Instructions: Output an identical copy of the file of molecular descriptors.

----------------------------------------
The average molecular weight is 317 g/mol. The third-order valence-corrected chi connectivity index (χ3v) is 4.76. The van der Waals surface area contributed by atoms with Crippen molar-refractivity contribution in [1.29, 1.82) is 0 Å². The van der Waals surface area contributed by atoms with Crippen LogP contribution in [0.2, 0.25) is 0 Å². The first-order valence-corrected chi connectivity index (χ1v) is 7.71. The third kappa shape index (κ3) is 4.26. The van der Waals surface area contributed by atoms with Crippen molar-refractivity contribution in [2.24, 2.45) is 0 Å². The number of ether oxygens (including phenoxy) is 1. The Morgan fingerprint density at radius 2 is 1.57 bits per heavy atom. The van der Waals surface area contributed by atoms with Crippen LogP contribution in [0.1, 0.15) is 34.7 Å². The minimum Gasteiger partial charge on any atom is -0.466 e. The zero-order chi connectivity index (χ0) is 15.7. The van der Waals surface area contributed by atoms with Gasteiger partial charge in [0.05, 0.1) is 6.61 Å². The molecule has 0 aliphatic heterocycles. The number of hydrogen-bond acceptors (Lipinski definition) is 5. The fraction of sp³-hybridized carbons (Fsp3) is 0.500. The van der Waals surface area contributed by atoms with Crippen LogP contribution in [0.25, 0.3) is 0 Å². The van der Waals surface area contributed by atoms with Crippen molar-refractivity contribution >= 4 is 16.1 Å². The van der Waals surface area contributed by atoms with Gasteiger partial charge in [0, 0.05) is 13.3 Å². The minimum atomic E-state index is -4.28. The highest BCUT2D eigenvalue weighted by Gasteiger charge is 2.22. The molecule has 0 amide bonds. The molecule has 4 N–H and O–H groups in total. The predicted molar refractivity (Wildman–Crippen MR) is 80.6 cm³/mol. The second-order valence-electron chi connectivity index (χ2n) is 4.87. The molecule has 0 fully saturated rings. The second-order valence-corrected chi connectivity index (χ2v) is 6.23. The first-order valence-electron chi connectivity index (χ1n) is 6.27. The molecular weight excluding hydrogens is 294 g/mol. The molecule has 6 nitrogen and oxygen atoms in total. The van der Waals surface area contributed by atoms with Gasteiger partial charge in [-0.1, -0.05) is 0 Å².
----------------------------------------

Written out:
The average molecular weight is 317 g/mol. The third-order valence-corrected chi connectivity index (χ3v) is 4.76. The van der Waals surface area contributed by atoms with Crippen molar-refractivity contribution in [1.29, 1.82) is 0 Å². The van der Waals surface area contributed by atoms with Crippen LogP contribution in [0.2, 0.25) is 0 Å². The first-order valence-corrected chi connectivity index (χ1v) is 7.71. The third kappa shape index (κ3) is 4.26. The van der Waals surface area contributed by atoms with Crippen molar-refractivity contribution in [2.24, 2.45) is 0 Å². The number of ether oxygens (including phenoxy) is 1. The Morgan fingerprint density at radius 2 is 1.57 bits per heavy atom. The van der Waals surface area contributed by atoms with Crippen LogP contribution in [0.1, 0.15) is 34.7 Å². The minimum Gasteiger partial charge on any atom is -0.466 e. The zero-order chi connectivity index (χ0) is 15.7. The van der Waals surface area contributed by atoms with Gasteiger partial charge in [0.05, 0.1) is 6.61 Å². The molecule has 0 aliphatic heterocycles. The number of hydrogen-bond acceptors (Lipinski definition) is 5. The fraction of sp³-hybridized carbons (Fsp3) is 0.500. The van der Waals surface area contributed by atoms with Crippen LogP contribution in [0.25, 0.3) is 0 Å². The van der Waals surface area contributed by atoms with Crippen molar-refractivity contribution >= 4 is 16.1 Å². The van der Waals surface area contributed by atoms with Gasteiger partial charge in [0, 0.05) is 13.3 Å². The minimum atomic E-state index is -4.28. The highest BCUT2D eigenvalue weighted by Gasteiger charge is 2.22. The molecule has 0 amide bonds. The molecule has 4 N–H and O–H groups in total. The predicted molar refractivity (Wildman–Crippen MR) is 80.6 cm³/mol. The second-order valence-electron chi connectivity index (χ2n) is 4.87. The molecule has 0 fully saturated rings. The second-order valence-corrected chi connectivity index (χ2v) is 6.23. The first-order valence-electron chi connectivity index (χ1n) is 6.27. The molecular weight excluding hydrogens is 294 g/mol. The molecule has 6 nitrogen and oxygen atoms in total. The van der Waals surface area contributed by atoms with Gasteiger partial charge in [-0.1, -0.05) is 0 Å².